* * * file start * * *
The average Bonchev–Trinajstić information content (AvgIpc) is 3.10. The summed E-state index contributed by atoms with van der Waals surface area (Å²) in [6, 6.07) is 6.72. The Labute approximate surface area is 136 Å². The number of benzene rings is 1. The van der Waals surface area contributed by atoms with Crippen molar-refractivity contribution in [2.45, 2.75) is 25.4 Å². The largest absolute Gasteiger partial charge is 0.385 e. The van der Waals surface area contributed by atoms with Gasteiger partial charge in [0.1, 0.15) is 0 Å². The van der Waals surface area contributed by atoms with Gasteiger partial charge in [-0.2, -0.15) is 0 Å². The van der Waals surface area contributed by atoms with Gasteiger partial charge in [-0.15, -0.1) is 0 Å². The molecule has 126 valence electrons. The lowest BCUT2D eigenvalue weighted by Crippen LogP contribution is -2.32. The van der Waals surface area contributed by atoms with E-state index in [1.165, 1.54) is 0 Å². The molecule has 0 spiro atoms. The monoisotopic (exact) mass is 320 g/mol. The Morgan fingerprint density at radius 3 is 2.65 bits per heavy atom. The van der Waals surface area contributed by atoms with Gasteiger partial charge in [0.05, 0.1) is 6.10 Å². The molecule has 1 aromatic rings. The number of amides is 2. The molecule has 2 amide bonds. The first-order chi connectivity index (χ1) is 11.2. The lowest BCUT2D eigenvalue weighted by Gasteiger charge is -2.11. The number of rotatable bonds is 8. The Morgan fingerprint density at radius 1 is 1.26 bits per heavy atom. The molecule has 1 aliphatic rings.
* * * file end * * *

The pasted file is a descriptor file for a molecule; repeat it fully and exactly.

The average Bonchev–Trinajstić information content (AvgIpc) is 3.10. The summed E-state index contributed by atoms with van der Waals surface area (Å²) in [6, 6.07) is 6.72. The Labute approximate surface area is 136 Å². The number of benzene rings is 1. The van der Waals surface area contributed by atoms with Crippen molar-refractivity contribution in [2.45, 2.75) is 25.4 Å². The largest absolute Gasteiger partial charge is 0.385 e. The van der Waals surface area contributed by atoms with Gasteiger partial charge in [0.1, 0.15) is 0 Å². The van der Waals surface area contributed by atoms with Gasteiger partial charge in [-0.2, -0.15) is 0 Å². The van der Waals surface area contributed by atoms with Gasteiger partial charge in [-0.15, -0.1) is 0 Å². The molecule has 126 valence electrons. The lowest BCUT2D eigenvalue weighted by Crippen LogP contribution is -2.32. The van der Waals surface area contributed by atoms with E-state index in [1.165, 1.54) is 0 Å². The molecule has 0 spiro atoms. The monoisotopic (exact) mass is 320 g/mol. The Morgan fingerprint density at radius 3 is 2.65 bits per heavy atom. The van der Waals surface area contributed by atoms with Gasteiger partial charge in [0.05, 0.1) is 6.10 Å². The molecule has 1 aromatic rings. The number of amides is 2. The molecule has 2 amide bonds. The first-order chi connectivity index (χ1) is 11.2. The lowest BCUT2D eigenvalue weighted by Gasteiger charge is -2.11. The number of rotatable bonds is 8. The Morgan fingerprint density at radius 1 is 1.26 bits per heavy atom. The molecule has 1 aliphatic rings.